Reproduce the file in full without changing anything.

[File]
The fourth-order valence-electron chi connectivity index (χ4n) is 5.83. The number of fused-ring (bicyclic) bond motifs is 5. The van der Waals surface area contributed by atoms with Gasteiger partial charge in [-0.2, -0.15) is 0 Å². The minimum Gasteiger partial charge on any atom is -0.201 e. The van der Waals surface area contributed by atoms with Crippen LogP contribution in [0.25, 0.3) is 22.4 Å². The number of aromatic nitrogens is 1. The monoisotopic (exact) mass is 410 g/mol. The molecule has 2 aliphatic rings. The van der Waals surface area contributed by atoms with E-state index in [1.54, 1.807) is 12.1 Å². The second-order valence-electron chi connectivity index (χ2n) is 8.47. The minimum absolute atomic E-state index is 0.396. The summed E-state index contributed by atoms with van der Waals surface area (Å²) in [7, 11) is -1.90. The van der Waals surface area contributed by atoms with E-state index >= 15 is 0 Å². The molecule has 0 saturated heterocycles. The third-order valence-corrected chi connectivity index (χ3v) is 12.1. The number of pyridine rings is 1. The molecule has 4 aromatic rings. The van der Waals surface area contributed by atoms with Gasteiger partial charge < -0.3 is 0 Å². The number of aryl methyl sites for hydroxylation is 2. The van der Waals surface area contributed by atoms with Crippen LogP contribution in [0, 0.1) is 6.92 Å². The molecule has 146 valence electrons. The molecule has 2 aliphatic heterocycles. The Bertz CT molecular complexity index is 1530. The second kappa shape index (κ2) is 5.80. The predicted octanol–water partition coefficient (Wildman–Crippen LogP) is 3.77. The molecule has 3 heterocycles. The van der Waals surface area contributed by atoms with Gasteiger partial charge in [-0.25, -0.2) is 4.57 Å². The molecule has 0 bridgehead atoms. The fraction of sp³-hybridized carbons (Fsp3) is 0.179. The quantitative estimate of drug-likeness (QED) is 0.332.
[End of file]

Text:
The fourth-order valence-electron chi connectivity index (χ4n) is 5.83. The number of fused-ring (bicyclic) bond motifs is 5. The van der Waals surface area contributed by atoms with Gasteiger partial charge in [-0.2, -0.15) is 0 Å². The minimum Gasteiger partial charge on any atom is -0.201 e. The van der Waals surface area contributed by atoms with Crippen LogP contribution in [0.25, 0.3) is 22.4 Å². The number of aromatic nitrogens is 1. The monoisotopic (exact) mass is 410 g/mol. The molecule has 2 aliphatic rings. The van der Waals surface area contributed by atoms with E-state index in [1.54, 1.807) is 12.1 Å². The second-order valence-electron chi connectivity index (χ2n) is 8.47. The minimum absolute atomic E-state index is 0.396. The summed E-state index contributed by atoms with van der Waals surface area (Å²) in [7, 11) is -1.90. The van der Waals surface area contributed by atoms with E-state index >= 15 is 0 Å². The molecule has 0 saturated heterocycles. The third-order valence-corrected chi connectivity index (χ3v) is 12.1. The number of pyridine rings is 1. The molecule has 4 aromatic rings. The van der Waals surface area contributed by atoms with Gasteiger partial charge < -0.3 is 0 Å². The number of aryl methyl sites for hydroxylation is 2. The van der Waals surface area contributed by atoms with Crippen LogP contribution in [0, 0.1) is 6.92 Å². The molecule has 146 valence electrons. The molecule has 2 aliphatic heterocycles. The Bertz CT molecular complexity index is 1530. The second kappa shape index (κ2) is 5.80. The predicted octanol–water partition coefficient (Wildman–Crippen LogP) is 3.77. The molecule has 3 heterocycles. The van der Waals surface area contributed by atoms with Gasteiger partial charge in [-0.25, -0.2) is 4.57 Å². The molecule has 0 bridgehead atoms. The fraction of sp³-hybridized carbons (Fsp3) is 0.179. The quantitative estimate of drug-likeness (QED) is 0.332.